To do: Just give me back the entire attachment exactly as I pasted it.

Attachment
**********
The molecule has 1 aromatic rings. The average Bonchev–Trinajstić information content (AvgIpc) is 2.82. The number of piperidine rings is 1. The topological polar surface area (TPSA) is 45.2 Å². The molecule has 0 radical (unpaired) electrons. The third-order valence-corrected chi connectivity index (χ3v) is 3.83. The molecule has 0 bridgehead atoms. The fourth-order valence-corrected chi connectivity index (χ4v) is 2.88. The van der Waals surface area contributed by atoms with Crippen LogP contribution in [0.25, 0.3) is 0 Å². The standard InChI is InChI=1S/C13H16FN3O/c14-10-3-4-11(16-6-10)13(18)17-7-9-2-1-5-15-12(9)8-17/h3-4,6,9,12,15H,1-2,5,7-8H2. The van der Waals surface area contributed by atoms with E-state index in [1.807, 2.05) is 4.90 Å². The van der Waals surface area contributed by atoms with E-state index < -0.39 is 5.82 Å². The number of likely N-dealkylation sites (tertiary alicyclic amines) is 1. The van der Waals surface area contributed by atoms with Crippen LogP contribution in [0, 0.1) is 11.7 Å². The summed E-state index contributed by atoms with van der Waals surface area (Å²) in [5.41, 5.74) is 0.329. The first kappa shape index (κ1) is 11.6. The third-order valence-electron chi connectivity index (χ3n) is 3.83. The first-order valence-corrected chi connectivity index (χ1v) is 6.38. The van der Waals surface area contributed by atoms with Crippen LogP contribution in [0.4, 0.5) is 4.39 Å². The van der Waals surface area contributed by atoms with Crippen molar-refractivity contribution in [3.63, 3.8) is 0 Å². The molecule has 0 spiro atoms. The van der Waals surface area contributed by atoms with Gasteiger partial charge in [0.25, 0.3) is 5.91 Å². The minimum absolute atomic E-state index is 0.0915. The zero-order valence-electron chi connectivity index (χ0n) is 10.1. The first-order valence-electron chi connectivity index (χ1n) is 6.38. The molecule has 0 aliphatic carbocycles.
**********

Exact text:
The molecule has 1 aromatic rings. The average Bonchev–Trinajstić information content (AvgIpc) is 2.82. The number of piperidine rings is 1. The topological polar surface area (TPSA) is 45.2 Å². The molecule has 0 radical (unpaired) electrons. The third-order valence-corrected chi connectivity index (χ3v) is 3.83. The molecule has 0 bridgehead atoms. The fourth-order valence-corrected chi connectivity index (χ4v) is 2.88. The van der Waals surface area contributed by atoms with Crippen LogP contribution in [0.25, 0.3) is 0 Å². The standard InChI is InChI=1S/C13H16FN3O/c14-10-3-4-11(16-6-10)13(18)17-7-9-2-1-5-15-12(9)8-17/h3-4,6,9,12,15H,1-2,5,7-8H2. The van der Waals surface area contributed by atoms with E-state index in [1.807, 2.05) is 4.90 Å². The van der Waals surface area contributed by atoms with E-state index < -0.39 is 5.82 Å². The number of likely N-dealkylation sites (tertiary alicyclic amines) is 1. The van der Waals surface area contributed by atoms with Crippen LogP contribution in [0, 0.1) is 11.7 Å². The summed E-state index contributed by atoms with van der Waals surface area (Å²) in [5.41, 5.74) is 0.329. The first kappa shape index (κ1) is 11.6. The third-order valence-electron chi connectivity index (χ3n) is 3.83. The first-order valence-corrected chi connectivity index (χ1v) is 6.38. The van der Waals surface area contributed by atoms with Crippen LogP contribution in [0.4, 0.5) is 4.39 Å². The van der Waals surface area contributed by atoms with Crippen molar-refractivity contribution in [3.63, 3.8) is 0 Å². The molecule has 0 spiro atoms. The van der Waals surface area contributed by atoms with Gasteiger partial charge in [0.25, 0.3) is 5.91 Å². The minimum absolute atomic E-state index is 0.0915. The zero-order valence-electron chi connectivity index (χ0n) is 10.1. The first-order valence-electron chi connectivity index (χ1n) is 6.38. The molecule has 0 aliphatic carbocycles.